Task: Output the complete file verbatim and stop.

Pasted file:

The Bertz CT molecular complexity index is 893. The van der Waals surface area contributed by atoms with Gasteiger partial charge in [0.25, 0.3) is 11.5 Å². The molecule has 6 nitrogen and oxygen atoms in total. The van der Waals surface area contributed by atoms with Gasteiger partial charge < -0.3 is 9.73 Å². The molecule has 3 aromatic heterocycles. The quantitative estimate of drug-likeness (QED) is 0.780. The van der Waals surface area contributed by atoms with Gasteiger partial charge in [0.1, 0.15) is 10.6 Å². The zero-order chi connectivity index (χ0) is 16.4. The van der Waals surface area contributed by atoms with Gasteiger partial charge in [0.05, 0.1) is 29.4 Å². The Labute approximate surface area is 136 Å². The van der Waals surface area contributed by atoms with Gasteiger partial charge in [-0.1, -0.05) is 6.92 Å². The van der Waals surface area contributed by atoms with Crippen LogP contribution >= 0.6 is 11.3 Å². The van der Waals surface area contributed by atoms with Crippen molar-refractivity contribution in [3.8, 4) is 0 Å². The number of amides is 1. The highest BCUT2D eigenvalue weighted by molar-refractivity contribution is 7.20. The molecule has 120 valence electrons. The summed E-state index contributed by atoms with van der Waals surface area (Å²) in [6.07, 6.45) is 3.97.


The Bertz CT molecular complexity index is 893. The van der Waals surface area contributed by atoms with Gasteiger partial charge in [0.25, 0.3) is 11.5 Å². The molecule has 6 nitrogen and oxygen atoms in total. The van der Waals surface area contributed by atoms with Gasteiger partial charge < -0.3 is 9.73 Å². The molecule has 3 aromatic heterocycles. The quantitative estimate of drug-likeness (QED) is 0.780. The van der Waals surface area contributed by atoms with Gasteiger partial charge in [0.1, 0.15) is 10.6 Å². The zero-order chi connectivity index (χ0) is 16.4. The van der Waals surface area contributed by atoms with Gasteiger partial charge in [0.05, 0.1) is 29.4 Å². The Labute approximate surface area is 136 Å². The van der Waals surface area contributed by atoms with Gasteiger partial charge in [-0.1, -0.05) is 6.92 Å². The van der Waals surface area contributed by atoms with Crippen LogP contribution >= 0.6 is 11.3 Å². The van der Waals surface area contributed by atoms with Crippen molar-refractivity contribution in [3.8, 4) is 0 Å². The number of amides is 1. The highest BCUT2D eigenvalue weighted by molar-refractivity contribution is 7.20. The molecule has 120 valence electrons. The summed E-state index contributed by atoms with van der Waals surface area (Å²) in [6.07, 6.45) is 3.97.